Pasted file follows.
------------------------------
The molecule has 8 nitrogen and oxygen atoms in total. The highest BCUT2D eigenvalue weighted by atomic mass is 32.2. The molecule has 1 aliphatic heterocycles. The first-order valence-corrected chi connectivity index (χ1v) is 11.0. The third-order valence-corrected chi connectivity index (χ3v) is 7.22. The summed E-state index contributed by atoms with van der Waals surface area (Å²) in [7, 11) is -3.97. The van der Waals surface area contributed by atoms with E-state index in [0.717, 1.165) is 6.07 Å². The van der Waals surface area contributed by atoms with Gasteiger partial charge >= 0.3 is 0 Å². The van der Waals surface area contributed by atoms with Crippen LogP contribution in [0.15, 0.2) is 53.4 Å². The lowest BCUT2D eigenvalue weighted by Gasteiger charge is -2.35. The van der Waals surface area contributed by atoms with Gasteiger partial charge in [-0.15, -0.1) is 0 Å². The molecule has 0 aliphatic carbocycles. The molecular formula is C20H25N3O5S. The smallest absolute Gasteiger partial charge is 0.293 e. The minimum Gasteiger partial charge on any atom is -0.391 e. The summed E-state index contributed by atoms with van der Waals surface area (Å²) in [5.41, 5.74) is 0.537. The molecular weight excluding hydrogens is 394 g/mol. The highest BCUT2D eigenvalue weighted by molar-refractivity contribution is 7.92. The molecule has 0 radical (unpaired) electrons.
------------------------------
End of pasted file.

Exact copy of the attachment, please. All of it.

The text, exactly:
The molecule has 8 nitrogen and oxygen atoms in total. The highest BCUT2D eigenvalue weighted by atomic mass is 32.2. The molecule has 1 aliphatic heterocycles. The first-order valence-corrected chi connectivity index (χ1v) is 11.0. The third-order valence-corrected chi connectivity index (χ3v) is 7.22. The summed E-state index contributed by atoms with van der Waals surface area (Å²) in [7, 11) is -3.97. The van der Waals surface area contributed by atoms with E-state index in [0.717, 1.165) is 6.07 Å². The van der Waals surface area contributed by atoms with Gasteiger partial charge >= 0.3 is 0 Å². The van der Waals surface area contributed by atoms with Crippen LogP contribution in [0.15, 0.2) is 53.4 Å². The lowest BCUT2D eigenvalue weighted by Gasteiger charge is -2.35. The van der Waals surface area contributed by atoms with Gasteiger partial charge in [-0.15, -0.1) is 0 Å². The molecule has 0 aliphatic carbocycles. The molecular formula is C20H25N3O5S. The smallest absolute Gasteiger partial charge is 0.293 e. The minimum Gasteiger partial charge on any atom is -0.391 e. The summed E-state index contributed by atoms with van der Waals surface area (Å²) in [5.41, 5.74) is 0.537. The molecular weight excluding hydrogens is 394 g/mol. The highest BCUT2D eigenvalue weighted by molar-refractivity contribution is 7.92. The molecule has 0 radical (unpaired) electrons.